Author Contributions

Conceived and designed the experiments: HZ. Performed the experiments: HZ JG MC. Analyzed the data: GF QY. Contributed reagents/materials/analysis tools: HZ. Wrote the paper: HZ QY.


  1. 1. Dudka S, Adriano DC (1997) Environmental impacts of metal ore mining and processing: A review. Journal of Environmental Quality 26: 590–602.
  2. 2. Navarro MC, Perez-Sirvent C, Martinez-Sanchez MJ, Vidal J, Tovar PJ, et al. (2008) Abandoned mine sites as a source of contamination by heavy metals: A case study in a semi-arid zone. Journal of Geochemical Exploration 96: 183–193.
  3. 3. Wcisło E, Ioven D, Kucharski R, Szdzuj J (2002) Human health risk assessment case study an abandoned metal smelter site in Poland. Chemosphere 47: 507–515.
  4. 4. Kachenko AG, Singh B (2006) Heavy metals contamination in vegetables grown in urban and metal smelter contaminated sites in Australia. Water, Air, and Soil Pollution 169: 101–123.
  5. 5. Siloniz M, Balsolobre C, Valderrama M, Peinado J (2002) Feasibility of copper uptake by the yeast Pichia guilliermondii isolated form sewage sludge. Res Microbiol 153: 173–180.
  6. 6. Kratochvil D, Volesky B (1998) Advances in the biosorption of heavy metals. Trends in Biotechnology 16 (7): 291–300.
  7. 7. Coenye T, Vandamme P (2003) Diversity and significance of Burkholderia species occupying diverse ecological niches. Environ Microbiol 5: 719–729.
  8. 8. O’Sullivan LA, Mahenthiralingam E (2005) Biotechnological potential within the genus Burkholderia. Lett Appl Microbiol 41: 8–11.
  9. 9. Smibert RM, Krieg NR (1994) Phenotypic characterization. In Methods for General and Molecular Bacteriology, 607–654p. Gerhart P, Murray RGE, Wood WA, Krieg NR, editors. Washington DC: American Society for Microbiology.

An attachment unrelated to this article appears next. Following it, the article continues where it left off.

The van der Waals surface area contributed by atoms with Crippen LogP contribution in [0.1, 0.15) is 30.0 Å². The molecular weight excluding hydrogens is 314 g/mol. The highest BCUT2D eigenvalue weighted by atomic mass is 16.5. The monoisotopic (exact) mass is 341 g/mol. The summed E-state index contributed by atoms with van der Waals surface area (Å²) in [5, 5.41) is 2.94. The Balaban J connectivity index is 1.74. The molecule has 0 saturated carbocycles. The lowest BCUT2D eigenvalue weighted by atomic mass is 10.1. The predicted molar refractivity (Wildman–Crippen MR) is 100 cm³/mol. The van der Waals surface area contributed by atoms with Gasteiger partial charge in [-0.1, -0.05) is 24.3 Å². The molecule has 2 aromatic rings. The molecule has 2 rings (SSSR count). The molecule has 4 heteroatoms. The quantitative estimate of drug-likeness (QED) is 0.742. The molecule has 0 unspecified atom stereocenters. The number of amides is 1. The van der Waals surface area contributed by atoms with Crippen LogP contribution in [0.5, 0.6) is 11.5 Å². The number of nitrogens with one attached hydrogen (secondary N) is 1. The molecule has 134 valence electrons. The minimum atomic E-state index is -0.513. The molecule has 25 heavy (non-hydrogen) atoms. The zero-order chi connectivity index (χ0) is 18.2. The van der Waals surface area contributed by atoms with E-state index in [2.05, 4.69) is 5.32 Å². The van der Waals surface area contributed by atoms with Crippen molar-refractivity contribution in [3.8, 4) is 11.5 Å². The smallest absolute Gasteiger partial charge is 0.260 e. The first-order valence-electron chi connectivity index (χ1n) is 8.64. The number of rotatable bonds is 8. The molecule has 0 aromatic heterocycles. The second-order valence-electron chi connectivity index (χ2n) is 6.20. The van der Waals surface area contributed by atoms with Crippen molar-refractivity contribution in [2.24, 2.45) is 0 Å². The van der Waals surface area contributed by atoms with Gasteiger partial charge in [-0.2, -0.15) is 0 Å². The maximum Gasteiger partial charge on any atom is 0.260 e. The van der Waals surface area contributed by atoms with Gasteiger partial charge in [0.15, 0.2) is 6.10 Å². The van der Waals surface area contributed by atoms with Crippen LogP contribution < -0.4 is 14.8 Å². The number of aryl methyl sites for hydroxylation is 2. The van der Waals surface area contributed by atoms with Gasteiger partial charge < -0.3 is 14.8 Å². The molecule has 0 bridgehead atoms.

10. 10. Bakermans C, Hohnstock-Ashe AM, Padmanabhan S, Padmanabhan P, Madsen EL (2002) Geochemical and physiological evidence for mixed aerobic and anaerobic field biodegradation of coal tar waste by subsurface microbial communities. Microb Ecol 44: 107–117.
  11. 11. Lane DJ (1991) 16S/23S rRNA sequencing. In Nucleic Acid Techniques in Bacterial Systematics 115–147p. Edited by Stackebrandt E, Goodfellow M. New York: Wiley.
  12. 12. Thompson JD, Gibson TJ, Plewniak F, Jeanmougin F, Higgins DG (1997) The CLUSTAL_X windows interface: flexible strategies for multiple sequence alignment aided by quality analysis tools. Nucleic Acids Res 25: 4876–4882.
  13. 13. Saitou N, Nei M (1987) The neighbor-joining method: a new method for reconstructing phylogenetic trees. Mol Biol Evol 4: 406–425.
  14. 14. Kumar S, Tamura K, Nei M (2004) MEGA3: integrated software for molecular evolutionary genetics analysis and sequence alignment. Brief Bioinform 5: 150–163.
  15. 15. Moore DD, Dowhan D (1995) Preparation and analysis of DNA. In Current Protocols in Molecular Biology, 2–11p. Edited by Ausubel FW, Brent RE.
  16. 16. Mesbah M, Premachandran U, Whitman WB (1989) Precise measurement of the G+C content of deoxyribonucleic acid by highperformance liquid chromatography. Int J Syst Bacteriol 39: 159–167.
  17. 17. Xie CH, Yokota A (2003) Phylogenetic analyses of Lampropedia hyalina based on the 16S rRNA gene sequence. J Gen Appl Microbiol 49: 345–349.
  18. 18. Sasser M (1990) Identification of bacteria by gas chromatography of cellular fatty acids, MIDI Technical Note 101. Newark, DE: MIDI Inc.